Quintana always listens attentively to questions during his daily press conference as race leader. He responds calmly in Spanish, revealing his inner thoughts and emotions in every answer while also not being afraid to point out if he thinks a question is off the mark.
He reached the finish at the summit of the Zoncolan in the same time as Rigoberto Uran (Omega Pharma-QuickStep) and so cemented his overall race lead on his compatriot at 3:07. Fabio Aru (Astana) lost 16 seconds and so is set to finish 4:04 behind Quintana should all go incident-free for the top three riders on the final stage.
While most of the riders suffered on the double-digit gradient of the Zoncolan, Quintana again appeared sphinx-like, with his jersey zipped up and little emotion or pain showing on his face. He has worn the same poker face throughout the Giro d'Italia, clearly knowing he had a winning hand thanks to his superior climbing ability and strong team.
"Perhaps I didn't suffer because I'm better than the others, I think we saw that yesterday," he said with pride and without a blink of the eye in the press conference after the Zoncolan stage.
"Obviously, as I've said all along, I’m not in perfect shape. During the stage, the [sinus] congestion made be feel ill, as did the effort too. I actually suffer as much as everyone else because I’m a human being like everyone else. My legs hurt, but I managed the pain well, and perhaps looked tranquil, but inside I felt...
Australian finds further redemption with solo victory on the Zoncolan
Michael Rogers said his Giro d'Italia stage victory in Savona on stage 11 was like finding a rainbow at the end of a tunnel, following his long fight to clear his name after testing for Clenbuterol last October.
His second stage victory alone at the summit of Monte Zoncolan was even more special, giving him further redemption and a stage victory on one of the legendary climbs in Grand Tour racing and fully restoring his love for cycling.
"You always remember the beautiful moments in life, and today was one of them. I always believe there’s light at the end of the tunnel, and I continued to work hard and believe. I think I’ve shown that in this race," he said.
"Through the period when I was under temporary suspension it was a life lesson for me. I learned that it’s what you create and what you give, not what you have physically that matters. I saw some great opportunities arise in this race, and I took advantage whereas before perhaps I wasn’t as hungry. I’m thankful for that lesson."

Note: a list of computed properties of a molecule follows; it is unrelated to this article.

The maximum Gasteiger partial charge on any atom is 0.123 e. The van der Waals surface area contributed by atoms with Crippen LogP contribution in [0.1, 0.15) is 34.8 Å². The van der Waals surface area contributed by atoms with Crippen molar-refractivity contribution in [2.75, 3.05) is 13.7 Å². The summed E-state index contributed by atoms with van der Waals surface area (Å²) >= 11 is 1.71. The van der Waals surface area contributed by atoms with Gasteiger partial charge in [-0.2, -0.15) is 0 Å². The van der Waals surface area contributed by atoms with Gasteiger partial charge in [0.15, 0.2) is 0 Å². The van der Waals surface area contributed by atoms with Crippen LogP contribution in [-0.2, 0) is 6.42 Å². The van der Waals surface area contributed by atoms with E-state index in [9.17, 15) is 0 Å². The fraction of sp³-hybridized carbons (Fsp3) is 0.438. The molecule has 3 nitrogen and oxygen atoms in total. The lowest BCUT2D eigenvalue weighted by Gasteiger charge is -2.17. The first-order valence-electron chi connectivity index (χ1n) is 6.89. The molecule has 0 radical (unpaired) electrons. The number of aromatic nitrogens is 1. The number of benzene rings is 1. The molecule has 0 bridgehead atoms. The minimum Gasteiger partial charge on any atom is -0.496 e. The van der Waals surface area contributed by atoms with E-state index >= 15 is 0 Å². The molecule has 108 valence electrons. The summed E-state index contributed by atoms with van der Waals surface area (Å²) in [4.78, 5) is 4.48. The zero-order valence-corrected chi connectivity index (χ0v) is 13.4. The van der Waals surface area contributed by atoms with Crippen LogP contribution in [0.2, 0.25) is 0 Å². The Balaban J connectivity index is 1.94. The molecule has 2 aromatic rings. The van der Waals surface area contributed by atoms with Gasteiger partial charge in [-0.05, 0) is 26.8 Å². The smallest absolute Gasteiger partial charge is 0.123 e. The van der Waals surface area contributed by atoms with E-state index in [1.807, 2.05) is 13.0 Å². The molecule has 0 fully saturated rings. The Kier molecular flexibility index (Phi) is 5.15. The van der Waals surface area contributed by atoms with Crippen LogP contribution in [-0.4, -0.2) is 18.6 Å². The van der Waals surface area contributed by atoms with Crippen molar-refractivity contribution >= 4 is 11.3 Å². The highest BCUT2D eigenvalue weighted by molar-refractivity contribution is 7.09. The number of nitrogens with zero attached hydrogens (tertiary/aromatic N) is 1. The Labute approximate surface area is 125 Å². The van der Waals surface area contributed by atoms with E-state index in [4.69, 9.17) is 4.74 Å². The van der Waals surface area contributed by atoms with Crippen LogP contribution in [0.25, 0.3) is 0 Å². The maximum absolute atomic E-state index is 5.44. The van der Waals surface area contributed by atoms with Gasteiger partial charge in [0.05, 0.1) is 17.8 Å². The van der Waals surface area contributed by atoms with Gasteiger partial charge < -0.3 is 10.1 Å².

"Every win is beautiful, but today with the climb of the Zoncolan, you enter the history of cycling and the Giro d'Italia. These are the climbs - the Stelvio, Gavia, Zoncolan, they're the famous ones. It’s a dream for all cyclists to winning on these climbs."
Winning is still a thrill
Despite Tinkoff-Saxo protecting Rafal Majka's sixth place overall, the team also targeted the stage victory on the Zoncolan. They refused to be satisfied with Rogers' stage win and Majka's overall consistency.
"You always aim to be the best that you can, and winning for me is still a thrill," Rogers explained.
Spectators interfere with the action on race's 'sacred' climb
You can assess a mountain pass using many criteria. Demonstrable measurements such as altitude, length and gradient are the usual starting points, but sometimes in this realm it’s easier to rely on more instinctive parameters – the toughest mountains tend to have nicknames.
Since its introduction to the Giro d’Italia in 2003, the mighty Zoncolan has amassed a number of sobriquets. Initially, it was the "Kaiser," a nod to the region’s past on the frontier of Habsburg influence. When the Giro came for a second visit in 2007, attacking it from the more difficult side that climbs out of Ovara, the natural amphitheatre of the mountain was likened to a football stadium, and the Zoncolan became the "Vertical Maracana."
On Saturday morning, as the Giro arrived for its fifth grind up the Zoncolan, the mountain was lent an almost religious significance. For Saturday morning’s Gazzetta dello Sport, the Zoncolan was "not an ascent, but a sacred mountain" and was likened in turn to Mounts Olympus, Everest and Fuji.
On the roadside at the foot of the climb, meanwhile, the banners evoked Dante. "This is the gate of Hell," one announced, and many hearts in the Giro gruppo must have abandoned all hope as the road reared up towards 20% before them.
But as it turned out, the Zoncolan was both heaven and hell on stage 20 of this Giro. Michael Rogers (Tinkoff-Saxo) and Francesco Manuel Bongiorno (Bardiani-CSF) were the last two souls left out in front from the day’s early break when it fragmented on the climb, and were matching one another pedal stroke for pedal stroke on the Zoncolan’s stiffest gradients as they entered the final approach to the summit.